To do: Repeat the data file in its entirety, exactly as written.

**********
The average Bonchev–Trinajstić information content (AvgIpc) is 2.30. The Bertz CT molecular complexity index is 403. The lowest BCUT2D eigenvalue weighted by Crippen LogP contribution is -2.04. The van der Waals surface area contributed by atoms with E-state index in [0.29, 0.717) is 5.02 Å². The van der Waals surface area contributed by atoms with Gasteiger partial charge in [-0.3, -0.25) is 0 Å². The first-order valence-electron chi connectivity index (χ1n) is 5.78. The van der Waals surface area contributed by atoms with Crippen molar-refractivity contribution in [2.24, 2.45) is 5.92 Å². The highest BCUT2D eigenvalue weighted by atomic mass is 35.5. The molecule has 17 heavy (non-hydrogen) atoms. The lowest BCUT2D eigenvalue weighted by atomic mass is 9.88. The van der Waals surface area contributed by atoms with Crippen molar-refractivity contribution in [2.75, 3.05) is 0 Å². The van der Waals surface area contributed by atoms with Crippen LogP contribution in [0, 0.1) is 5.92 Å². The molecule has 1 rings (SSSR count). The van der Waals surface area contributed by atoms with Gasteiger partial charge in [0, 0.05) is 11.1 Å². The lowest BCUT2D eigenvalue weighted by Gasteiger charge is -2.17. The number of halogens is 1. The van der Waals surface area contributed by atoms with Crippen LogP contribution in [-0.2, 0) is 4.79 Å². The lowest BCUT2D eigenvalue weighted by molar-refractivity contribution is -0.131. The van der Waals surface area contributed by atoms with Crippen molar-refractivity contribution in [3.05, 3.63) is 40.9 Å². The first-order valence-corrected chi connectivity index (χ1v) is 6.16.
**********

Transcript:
The average Bonchev–Trinajstić information content (AvgIpc) is 2.30. The Bertz CT molecular complexity index is 403. The lowest BCUT2D eigenvalue weighted by Crippen LogP contribution is -2.04. The van der Waals surface area contributed by atoms with E-state index in [0.29, 0.717) is 5.02 Å². The van der Waals surface area contributed by atoms with Gasteiger partial charge in [-0.3, -0.25) is 0 Å². The first-order valence-electron chi connectivity index (χ1n) is 5.78. The van der Waals surface area contributed by atoms with Crippen molar-refractivity contribution in [2.24, 2.45) is 5.92 Å². The highest BCUT2D eigenvalue weighted by atomic mass is 35.5. The molecule has 17 heavy (non-hydrogen) atoms. The lowest BCUT2D eigenvalue weighted by atomic mass is 9.88. The van der Waals surface area contributed by atoms with Crippen molar-refractivity contribution in [2.75, 3.05) is 0 Å². The van der Waals surface area contributed by atoms with Crippen LogP contribution in [0, 0.1) is 5.92 Å². The molecule has 1 rings (SSSR count). The van der Waals surface area contributed by atoms with Gasteiger partial charge in [0, 0.05) is 11.1 Å². The lowest BCUT2D eigenvalue weighted by Gasteiger charge is -2.17. The number of halogens is 1. The van der Waals surface area contributed by atoms with Crippen LogP contribution in [-0.2, 0) is 4.79 Å². The lowest BCUT2D eigenvalue weighted by molar-refractivity contribution is -0.131. The van der Waals surface area contributed by atoms with Crippen molar-refractivity contribution in [3.05, 3.63) is 40.9 Å². The first-order valence-corrected chi connectivity index (χ1v) is 6.16.